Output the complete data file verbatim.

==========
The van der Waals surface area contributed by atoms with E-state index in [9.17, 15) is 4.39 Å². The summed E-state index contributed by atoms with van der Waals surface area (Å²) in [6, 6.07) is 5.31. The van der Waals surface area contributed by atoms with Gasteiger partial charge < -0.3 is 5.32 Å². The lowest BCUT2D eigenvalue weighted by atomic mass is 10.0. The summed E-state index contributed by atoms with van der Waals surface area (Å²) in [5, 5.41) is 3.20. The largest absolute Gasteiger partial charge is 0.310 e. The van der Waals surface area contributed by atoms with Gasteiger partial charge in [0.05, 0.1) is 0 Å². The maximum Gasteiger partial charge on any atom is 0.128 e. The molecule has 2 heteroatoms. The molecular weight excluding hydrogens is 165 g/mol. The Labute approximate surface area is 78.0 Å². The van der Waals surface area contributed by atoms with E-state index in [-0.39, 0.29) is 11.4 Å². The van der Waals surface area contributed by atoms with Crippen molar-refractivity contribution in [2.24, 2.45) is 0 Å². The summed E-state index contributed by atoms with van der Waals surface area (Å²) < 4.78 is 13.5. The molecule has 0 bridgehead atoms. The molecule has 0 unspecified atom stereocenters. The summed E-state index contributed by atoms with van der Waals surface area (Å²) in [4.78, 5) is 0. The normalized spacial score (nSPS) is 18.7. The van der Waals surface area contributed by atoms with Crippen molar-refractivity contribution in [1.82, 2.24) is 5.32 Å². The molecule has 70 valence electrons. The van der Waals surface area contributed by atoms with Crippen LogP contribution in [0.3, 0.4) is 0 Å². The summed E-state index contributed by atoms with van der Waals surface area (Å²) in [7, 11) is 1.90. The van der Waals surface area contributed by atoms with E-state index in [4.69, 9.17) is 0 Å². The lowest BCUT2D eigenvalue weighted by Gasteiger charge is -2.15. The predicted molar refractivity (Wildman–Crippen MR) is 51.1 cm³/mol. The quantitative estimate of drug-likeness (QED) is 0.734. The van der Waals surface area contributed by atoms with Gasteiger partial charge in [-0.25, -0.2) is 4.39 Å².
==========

The van der Waals surface area contributed by atoms with E-state index in [9.17, 15) is 4.39 Å². The summed E-state index contributed by atoms with van der Waals surface area (Å²) in [6, 6.07) is 5.31. The van der Waals surface area contributed by atoms with Gasteiger partial charge < -0.3 is 5.32 Å². The lowest BCUT2D eigenvalue weighted by atomic mass is 10.0. The summed E-state index contributed by atoms with van der Waals surface area (Å²) in [5, 5.41) is 3.20. The largest absolute Gasteiger partial charge is 0.310 e. The van der Waals surface area contributed by atoms with Gasteiger partial charge in [0.05, 0.1) is 0 Å². The maximum Gasteiger partial charge on any atom is 0.128 e. The molecule has 2 heteroatoms. The molecular weight excluding hydrogens is 165 g/mol. The Labute approximate surface area is 78.0 Å². The van der Waals surface area contributed by atoms with E-state index in [-0.39, 0.29) is 11.4 Å². The van der Waals surface area contributed by atoms with Crippen molar-refractivity contribution in [2.24, 2.45) is 0 Å². The summed E-state index contributed by atoms with van der Waals surface area (Å²) < 4.78 is 13.5. The molecule has 0 bridgehead atoms. The molecule has 0 unspecified atom stereocenters. The summed E-state index contributed by atoms with van der Waals surface area (Å²) in [4.78, 5) is 0. The normalized spacial score (nSPS) is 18.7. The van der Waals surface area contributed by atoms with Crippen molar-refractivity contribution in [1.82, 2.24) is 5.32 Å². The molecule has 70 valence electrons. The van der Waals surface area contributed by atoms with Crippen LogP contribution in [0.3, 0.4) is 0 Å². The summed E-state index contributed by atoms with van der Waals surface area (Å²) in [7, 11) is 1.90. The van der Waals surface area contributed by atoms with E-state index in [4.69, 9.17) is 0 Å². The lowest BCUT2D eigenvalue weighted by Gasteiger charge is -2.15. The predicted molar refractivity (Wildman–Crippen MR) is 51.1 cm³/mol. The quantitative estimate of drug-likeness (QED) is 0.734. The van der Waals surface area contributed by atoms with Gasteiger partial charge in [-0.25, -0.2) is 4.39 Å².